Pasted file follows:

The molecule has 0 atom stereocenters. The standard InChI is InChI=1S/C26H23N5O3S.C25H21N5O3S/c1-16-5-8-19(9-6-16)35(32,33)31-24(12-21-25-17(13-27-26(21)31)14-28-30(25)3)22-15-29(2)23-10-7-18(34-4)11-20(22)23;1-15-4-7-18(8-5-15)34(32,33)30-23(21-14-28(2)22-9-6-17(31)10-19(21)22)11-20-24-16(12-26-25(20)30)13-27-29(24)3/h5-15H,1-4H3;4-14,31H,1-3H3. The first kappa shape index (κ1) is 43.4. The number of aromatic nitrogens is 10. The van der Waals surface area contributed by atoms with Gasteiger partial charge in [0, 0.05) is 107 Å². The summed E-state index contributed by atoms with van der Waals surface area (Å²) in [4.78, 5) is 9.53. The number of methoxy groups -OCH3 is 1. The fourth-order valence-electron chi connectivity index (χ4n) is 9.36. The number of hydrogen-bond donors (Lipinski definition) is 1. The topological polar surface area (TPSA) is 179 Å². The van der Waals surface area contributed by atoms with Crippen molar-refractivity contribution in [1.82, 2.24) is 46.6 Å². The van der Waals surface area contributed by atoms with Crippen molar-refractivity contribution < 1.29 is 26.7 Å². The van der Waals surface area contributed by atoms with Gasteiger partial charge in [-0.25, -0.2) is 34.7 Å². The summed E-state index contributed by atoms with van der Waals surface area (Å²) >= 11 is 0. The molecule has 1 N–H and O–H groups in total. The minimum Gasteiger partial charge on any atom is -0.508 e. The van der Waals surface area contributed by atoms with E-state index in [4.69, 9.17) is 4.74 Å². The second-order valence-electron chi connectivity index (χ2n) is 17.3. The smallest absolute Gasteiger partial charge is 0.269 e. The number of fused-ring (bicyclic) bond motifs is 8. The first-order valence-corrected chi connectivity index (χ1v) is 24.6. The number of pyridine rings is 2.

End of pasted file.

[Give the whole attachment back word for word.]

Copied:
The molecule has 0 atom stereocenters. The standard InChI is InChI=1S/C26H23N5O3S.C25H21N5O3S/c1-16-5-8-19(9-6-16)35(32,33)31-24(12-21-25-17(13-27-26(21)31)14-28-30(25)3)22-15-29(2)23-10-7-18(34-4)11-20(22)23;1-15-4-7-18(8-5-15)34(32,33)30-23(21-14-28(2)22-9-6-17(31)10-19(21)22)11-20-24-16(12-26-25(20)30)13-27-29(24)3/h5-15H,1-4H3;4-14,31H,1-3H3. The first kappa shape index (κ1) is 43.4. The number of aromatic nitrogens is 10. The van der Waals surface area contributed by atoms with Gasteiger partial charge in [0, 0.05) is 107 Å². The summed E-state index contributed by atoms with van der Waals surface area (Å²) in [4.78, 5) is 9.53. The number of methoxy groups -OCH3 is 1. The fourth-order valence-electron chi connectivity index (χ4n) is 9.36. The number of hydrogen-bond donors (Lipinski definition) is 1. The topological polar surface area (TPSA) is 179 Å². The van der Waals surface area contributed by atoms with Crippen molar-refractivity contribution in [1.82, 2.24) is 46.6 Å². The van der Waals surface area contributed by atoms with Crippen molar-refractivity contribution < 1.29 is 26.7 Å². The van der Waals surface area contributed by atoms with Gasteiger partial charge in [-0.25, -0.2) is 34.7 Å². The summed E-state index contributed by atoms with van der Waals surface area (Å²) >= 11 is 0. The molecule has 1 N–H and O–H groups in total. The minimum Gasteiger partial charge on any atom is -0.508 e. The van der Waals surface area contributed by atoms with E-state index in [4.69, 9.17) is 4.74 Å². The second-order valence-electron chi connectivity index (χ2n) is 17.3. The smallest absolute Gasteiger partial charge is 0.269 e. The number of fused-ring (bicyclic) bond motifs is 8. The first-order valence-corrected chi connectivity index (χ1v) is 24.6. The number of pyridine rings is 2.